“There is reason to believe, after previewing the government’s evidence and the strength of his defenses, that Mr. Muhtorov has been invested with a sense of direction and a reason to stay and see the trial of his case through,” he added, outlining the basis of his conclusion that Muhtorov should be granted bond.

He also wrote that there was “information that exists today” that the court did not know at past bond hearings “that will reasonably assure his appearance and the safety of the community,” despite voicing some concerns about witness intimidation.

Some of that evidence, Judge Kane wrote, involves the fact that Muhtorov's wife still lives in the Denver metro area, visits him often, and that the two have had another child.

“Their familial relationship has deepened,” the judge wrote.

Judge Kane also said that the “most significant” new information he’s seen is “substantial evidence…suggesting Mr. Muhtorov’s bark was more serious than his bite.”

That evidence, the judge wrote, shows that his oath to the IJU “was made but not accepted,” that he’d left for Turkey “with no invitation from or other plan or contact from anyone associated with the IJU” and that many of Muhtorov and Jameav’s conversations involved “prattle and other topics other than terrorism or plans to support it.”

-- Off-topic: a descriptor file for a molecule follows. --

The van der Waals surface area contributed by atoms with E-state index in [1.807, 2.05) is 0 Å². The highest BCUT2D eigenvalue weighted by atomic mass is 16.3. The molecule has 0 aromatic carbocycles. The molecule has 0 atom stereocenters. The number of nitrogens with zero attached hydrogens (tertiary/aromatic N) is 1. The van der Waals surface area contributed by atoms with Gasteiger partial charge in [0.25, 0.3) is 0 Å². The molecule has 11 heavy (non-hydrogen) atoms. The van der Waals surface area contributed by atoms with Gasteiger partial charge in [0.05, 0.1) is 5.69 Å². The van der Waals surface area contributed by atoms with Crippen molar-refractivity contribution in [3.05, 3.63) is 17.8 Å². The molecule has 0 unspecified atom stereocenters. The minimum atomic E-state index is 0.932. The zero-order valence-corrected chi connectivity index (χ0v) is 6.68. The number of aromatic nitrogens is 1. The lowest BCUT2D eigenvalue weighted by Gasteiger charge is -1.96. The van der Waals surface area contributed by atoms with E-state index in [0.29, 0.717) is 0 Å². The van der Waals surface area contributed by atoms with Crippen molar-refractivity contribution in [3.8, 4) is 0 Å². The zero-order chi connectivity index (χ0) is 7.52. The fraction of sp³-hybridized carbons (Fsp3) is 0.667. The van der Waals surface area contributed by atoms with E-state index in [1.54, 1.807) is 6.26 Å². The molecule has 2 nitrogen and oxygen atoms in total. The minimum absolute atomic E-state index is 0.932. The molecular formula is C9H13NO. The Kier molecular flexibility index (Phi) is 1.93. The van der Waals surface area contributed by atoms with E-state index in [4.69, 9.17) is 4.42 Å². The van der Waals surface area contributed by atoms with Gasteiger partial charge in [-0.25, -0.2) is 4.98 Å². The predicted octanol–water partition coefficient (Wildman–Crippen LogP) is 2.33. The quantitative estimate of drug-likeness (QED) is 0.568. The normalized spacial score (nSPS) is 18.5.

But despite that new evidence, Judge Kane also wrote that the government’s case wasn’t without merit:

“That is not to say that the government’s charges are without merit or that the words and conduct of Jamshid Muhtorov are not serious or without consequence. To the contrary. The government, by its actions in surveilling and apprehending Mr. Muhtorov, may have thwarted an actual plan to provide smartphones and services to the IJU.